cannot starve. Unlike a bacterium, a virus cannot reproduce on its
own. In fact, until a virus bumps into an appropriate host cell, it
remains a completely inert particle, without any of the essential
features we associate with living things - except for that
fragment of DNA or RNA.
RNA contains the same information as DNA, but in a normal cell the permanent copy of the genetic code is stored as DNA, while RNA is generally used to make temporary working copies of parts of that code.
Therefore viruses are not just random bits of genetic material - they are bits of genetic material that are capable of hijacking living cells.
The virus does not need to contain all the genetic information necessary to run the hijacked cell. It only needs enough DNA or RNA to redirect the activities of the cell. This can be compared to modern-day pirates who hijack an oil tanker.
The pirates might arrive next to the giant tanker in a tiny boat, even a rubber dinghy.
Once aboard the oil tanker, the hijackers don't need to know all the details of how to run the ship - they simply need to coerce the captain and crew to follow their orders.
Likewise, the DNA or RNA
in a virus takes over the hijacked cell, but some of the cell's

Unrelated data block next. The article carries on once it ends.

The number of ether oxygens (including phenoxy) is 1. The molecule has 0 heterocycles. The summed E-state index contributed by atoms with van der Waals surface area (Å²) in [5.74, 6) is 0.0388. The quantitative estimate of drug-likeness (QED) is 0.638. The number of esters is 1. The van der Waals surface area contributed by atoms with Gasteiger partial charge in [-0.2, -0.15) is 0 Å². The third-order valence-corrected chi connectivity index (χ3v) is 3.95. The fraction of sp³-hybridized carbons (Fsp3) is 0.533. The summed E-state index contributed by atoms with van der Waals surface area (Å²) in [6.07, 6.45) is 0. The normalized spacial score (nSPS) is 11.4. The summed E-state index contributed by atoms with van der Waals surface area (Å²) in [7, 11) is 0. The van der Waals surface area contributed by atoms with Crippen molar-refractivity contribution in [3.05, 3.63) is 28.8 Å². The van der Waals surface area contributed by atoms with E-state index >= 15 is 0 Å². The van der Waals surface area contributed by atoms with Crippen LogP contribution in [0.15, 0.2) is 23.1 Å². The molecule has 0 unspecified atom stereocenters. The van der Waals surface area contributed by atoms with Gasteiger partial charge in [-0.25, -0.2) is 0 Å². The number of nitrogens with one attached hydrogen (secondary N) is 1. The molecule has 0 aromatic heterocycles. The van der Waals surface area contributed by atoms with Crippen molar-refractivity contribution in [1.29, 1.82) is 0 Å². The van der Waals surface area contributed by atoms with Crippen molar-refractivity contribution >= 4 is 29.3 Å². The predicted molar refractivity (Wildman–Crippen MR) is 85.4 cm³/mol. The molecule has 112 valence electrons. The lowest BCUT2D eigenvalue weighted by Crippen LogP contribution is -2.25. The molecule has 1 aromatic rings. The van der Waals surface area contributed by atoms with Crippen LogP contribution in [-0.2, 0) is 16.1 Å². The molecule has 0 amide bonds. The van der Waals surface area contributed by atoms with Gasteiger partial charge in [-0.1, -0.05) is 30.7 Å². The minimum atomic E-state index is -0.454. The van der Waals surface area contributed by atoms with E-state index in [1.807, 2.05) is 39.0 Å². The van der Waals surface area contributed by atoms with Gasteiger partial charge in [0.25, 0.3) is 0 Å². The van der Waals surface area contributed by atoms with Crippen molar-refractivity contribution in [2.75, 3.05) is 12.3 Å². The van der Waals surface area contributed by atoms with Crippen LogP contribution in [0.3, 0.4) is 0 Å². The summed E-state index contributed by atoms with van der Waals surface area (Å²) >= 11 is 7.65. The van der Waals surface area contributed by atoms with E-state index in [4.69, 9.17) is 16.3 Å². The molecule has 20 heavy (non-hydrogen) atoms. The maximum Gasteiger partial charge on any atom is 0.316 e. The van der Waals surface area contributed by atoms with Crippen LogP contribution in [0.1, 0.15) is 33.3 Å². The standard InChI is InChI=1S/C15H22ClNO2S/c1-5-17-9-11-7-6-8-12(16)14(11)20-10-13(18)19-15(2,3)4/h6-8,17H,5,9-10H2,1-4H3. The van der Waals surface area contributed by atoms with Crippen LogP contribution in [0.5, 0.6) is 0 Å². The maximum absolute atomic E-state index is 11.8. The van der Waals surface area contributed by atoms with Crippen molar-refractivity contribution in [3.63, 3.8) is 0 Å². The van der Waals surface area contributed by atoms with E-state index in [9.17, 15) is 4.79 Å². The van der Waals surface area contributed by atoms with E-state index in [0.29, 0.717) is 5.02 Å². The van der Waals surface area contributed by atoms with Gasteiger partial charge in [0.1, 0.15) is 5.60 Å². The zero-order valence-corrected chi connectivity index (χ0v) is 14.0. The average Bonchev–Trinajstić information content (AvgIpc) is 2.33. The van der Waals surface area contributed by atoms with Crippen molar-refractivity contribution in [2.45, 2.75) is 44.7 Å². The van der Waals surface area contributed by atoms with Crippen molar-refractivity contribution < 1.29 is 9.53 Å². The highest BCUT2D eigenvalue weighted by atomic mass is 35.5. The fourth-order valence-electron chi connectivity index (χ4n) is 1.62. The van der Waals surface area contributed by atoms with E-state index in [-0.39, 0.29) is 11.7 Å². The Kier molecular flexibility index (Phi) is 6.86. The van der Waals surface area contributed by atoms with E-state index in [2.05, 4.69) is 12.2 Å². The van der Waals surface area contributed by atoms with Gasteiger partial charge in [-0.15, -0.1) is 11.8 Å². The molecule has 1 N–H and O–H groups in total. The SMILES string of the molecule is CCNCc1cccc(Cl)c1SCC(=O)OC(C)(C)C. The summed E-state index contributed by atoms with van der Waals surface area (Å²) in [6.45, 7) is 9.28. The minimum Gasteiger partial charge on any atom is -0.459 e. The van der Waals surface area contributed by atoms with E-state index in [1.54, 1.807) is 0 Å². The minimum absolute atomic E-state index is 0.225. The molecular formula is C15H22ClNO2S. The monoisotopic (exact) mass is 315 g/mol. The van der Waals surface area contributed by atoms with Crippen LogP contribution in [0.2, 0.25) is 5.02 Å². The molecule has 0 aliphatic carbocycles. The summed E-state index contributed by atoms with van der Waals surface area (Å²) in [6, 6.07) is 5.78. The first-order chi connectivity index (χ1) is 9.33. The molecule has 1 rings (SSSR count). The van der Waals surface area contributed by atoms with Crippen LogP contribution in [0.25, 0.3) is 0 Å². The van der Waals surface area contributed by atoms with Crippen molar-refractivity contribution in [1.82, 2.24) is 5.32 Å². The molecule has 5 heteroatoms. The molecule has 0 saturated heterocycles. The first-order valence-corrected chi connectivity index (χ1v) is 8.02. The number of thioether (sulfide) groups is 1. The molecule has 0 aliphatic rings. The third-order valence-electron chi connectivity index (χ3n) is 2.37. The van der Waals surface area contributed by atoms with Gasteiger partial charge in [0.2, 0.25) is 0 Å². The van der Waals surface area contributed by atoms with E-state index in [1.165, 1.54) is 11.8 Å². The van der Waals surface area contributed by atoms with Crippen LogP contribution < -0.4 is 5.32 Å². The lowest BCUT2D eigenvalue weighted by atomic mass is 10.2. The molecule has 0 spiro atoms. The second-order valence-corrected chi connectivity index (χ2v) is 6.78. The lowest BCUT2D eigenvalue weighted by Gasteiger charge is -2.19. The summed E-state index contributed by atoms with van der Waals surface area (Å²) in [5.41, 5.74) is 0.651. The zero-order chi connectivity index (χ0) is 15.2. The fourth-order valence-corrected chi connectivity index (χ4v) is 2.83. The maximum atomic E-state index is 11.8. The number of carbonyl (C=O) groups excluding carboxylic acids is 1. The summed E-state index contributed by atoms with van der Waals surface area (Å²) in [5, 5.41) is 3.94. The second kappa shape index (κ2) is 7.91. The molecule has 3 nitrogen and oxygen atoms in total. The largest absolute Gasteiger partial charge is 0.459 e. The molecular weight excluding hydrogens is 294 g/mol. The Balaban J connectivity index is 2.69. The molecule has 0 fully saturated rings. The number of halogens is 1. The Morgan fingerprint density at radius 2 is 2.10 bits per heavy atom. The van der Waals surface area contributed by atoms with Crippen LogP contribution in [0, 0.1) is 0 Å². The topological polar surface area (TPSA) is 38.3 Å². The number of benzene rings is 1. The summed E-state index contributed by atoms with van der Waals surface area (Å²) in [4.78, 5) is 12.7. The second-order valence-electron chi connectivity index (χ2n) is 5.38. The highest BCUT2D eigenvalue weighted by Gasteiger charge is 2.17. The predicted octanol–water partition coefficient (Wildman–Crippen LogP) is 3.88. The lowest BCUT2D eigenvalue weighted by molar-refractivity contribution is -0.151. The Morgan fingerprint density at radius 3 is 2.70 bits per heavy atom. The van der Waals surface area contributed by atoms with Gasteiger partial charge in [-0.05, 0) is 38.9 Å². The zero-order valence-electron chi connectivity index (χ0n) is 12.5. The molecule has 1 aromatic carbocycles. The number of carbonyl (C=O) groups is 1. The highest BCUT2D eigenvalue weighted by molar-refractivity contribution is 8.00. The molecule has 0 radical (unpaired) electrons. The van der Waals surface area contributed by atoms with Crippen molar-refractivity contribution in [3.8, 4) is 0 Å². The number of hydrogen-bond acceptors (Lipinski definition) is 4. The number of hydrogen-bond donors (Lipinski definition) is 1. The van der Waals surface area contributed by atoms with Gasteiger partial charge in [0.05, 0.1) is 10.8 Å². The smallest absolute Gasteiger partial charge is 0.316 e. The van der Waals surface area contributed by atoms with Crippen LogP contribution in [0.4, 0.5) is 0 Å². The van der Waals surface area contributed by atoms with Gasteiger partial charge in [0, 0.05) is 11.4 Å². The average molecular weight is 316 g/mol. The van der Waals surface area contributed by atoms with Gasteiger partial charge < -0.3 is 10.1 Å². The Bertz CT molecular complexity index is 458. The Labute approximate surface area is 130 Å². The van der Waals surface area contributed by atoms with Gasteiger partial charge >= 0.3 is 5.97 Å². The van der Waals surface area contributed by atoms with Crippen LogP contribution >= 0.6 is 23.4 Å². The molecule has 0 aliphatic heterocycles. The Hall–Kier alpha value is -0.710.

original DNA might still be needed in order for the cell to continue
In other viral diseases
the new viruses can escape by budding off while the cell continues
to manufacture more virus particles.
Because it is alive, it consumes energy, and therefore it requires food energy to stay alive. Bacteria have evolved countless different ways to make a living - that is, to get food - and only a tiny fraction of bacterial species cause disease.
A healthy bacterium can reproduce on its own by simply dividing itself into two parts. Viruses, on the other hand, are not alive - they are in essence just rogue bits of DNA or RNA. Until it hijacks a suitable host cell, a virus particle is completely inert.
The only way for a virus
to reproduce - or to do anything at all - is to hijack a living
cell from a susceptible species.
There are many types of viruses that are completely harmless to humans, even though they harm certain other species.
So how should we consider a virus that attacks a bacterium that causes human illness? The presence of the virus could actually help protect us from the bacterial disease.
You might say that the enemy of my enemy is my friend. The same goes for any other virus that attacks pests - or for that matter, any bacterium that attacks pests.
For example, we use the
Bacillus thuringiensis to help
control various insect pests that attack our crop plants.